Not only do garden center nurseries and greenhouses make for really really cute photo opportunities, but they are one of my favorite places to visit in the summer. I love getting all my plants picked out and planted, experimenting with new varieties and colors and trying out different combinations.
As much as I love these trips, sometimes walking into an area filled to the brim with gorgeous plants can be overwhelming. I’ve found a few tricks that help me save time and frustration when shopping for plants over the years and I’m sharing my secrets below!
- Before you go have a list of supplies you’ll need besides plants. Potting soil, fertilizer and garden gloves are always on my list! Some other things you may need: pots, plant stands, watering cans and a gardening tool set.
- Know which plants will be going into specific pots along with where they will be located. Grouping plants together that need similar conditions to thrive is key. For instance, you wouldn’t want to mix part sun plants with full shade plants in an area that is going to get full sun. Make sure to check the labels for exposure levels, hardiness zones, moisture needs and how big they will get.
- Search for inspiration of container gardens and landscapes before you go shopping. Some of my favorite sources are Garden Answer, Deborah Silver’s blog Dirt Simple, Better Homes and Gardens and of course Pinterest (you can follow along on my garden board here!). This year I had an inspiration picture of salmon colored geraniums, supertunia priscilla, and superbells in yellow chiffon- while I couldn’t find these exact varieties locally I was able to recreate the look with what the nursery had.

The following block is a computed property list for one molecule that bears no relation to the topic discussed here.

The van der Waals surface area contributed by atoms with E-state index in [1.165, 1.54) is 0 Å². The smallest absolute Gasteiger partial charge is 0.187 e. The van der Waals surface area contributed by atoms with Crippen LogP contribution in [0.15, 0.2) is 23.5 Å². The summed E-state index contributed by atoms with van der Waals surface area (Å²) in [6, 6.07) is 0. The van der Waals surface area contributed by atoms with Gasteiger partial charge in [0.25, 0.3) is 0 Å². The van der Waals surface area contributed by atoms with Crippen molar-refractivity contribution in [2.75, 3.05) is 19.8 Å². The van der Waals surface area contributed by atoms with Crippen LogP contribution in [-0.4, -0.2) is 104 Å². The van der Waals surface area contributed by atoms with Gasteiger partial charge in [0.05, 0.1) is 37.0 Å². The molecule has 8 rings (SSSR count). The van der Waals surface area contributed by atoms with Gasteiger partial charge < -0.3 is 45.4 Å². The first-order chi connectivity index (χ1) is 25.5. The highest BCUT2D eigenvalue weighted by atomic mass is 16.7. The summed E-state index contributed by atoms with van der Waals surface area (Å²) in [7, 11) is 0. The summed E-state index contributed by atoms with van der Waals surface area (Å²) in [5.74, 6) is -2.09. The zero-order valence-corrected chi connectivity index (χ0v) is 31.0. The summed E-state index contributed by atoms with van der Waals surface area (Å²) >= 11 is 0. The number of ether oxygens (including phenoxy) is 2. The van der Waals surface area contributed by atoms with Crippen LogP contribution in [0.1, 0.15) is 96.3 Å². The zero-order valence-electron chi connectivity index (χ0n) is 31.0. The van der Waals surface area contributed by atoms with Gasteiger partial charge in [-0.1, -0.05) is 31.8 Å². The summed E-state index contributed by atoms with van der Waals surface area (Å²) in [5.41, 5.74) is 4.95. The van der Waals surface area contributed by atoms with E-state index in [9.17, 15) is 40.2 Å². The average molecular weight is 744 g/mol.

- Have saved photos of the flower combinations you love on hand. I especially do this with container gardening. If you aren’t able to locate a certain flower yourself ask someone working at the garden center. More than likely they will be able to tell you if they have that variety of flower so you don’t have to go searching for it. And if that particular flower isn’t available they can also offer a suggestion for something that is similar.
- And what’s a trip to a garden center without walking around and exploring? Grab a cart and gather together different colors and textures until you find the right mix. I like to group my plants together to get a feel for how they will look once they are planted. A good rule of thumb when picking plants for containers is to have a thriller (tall plant), a filler or two (heavy bloomers work best), and a spiller (a plant that will hang over the edges). You can check out this post and this post for a look at some of my past container gardens!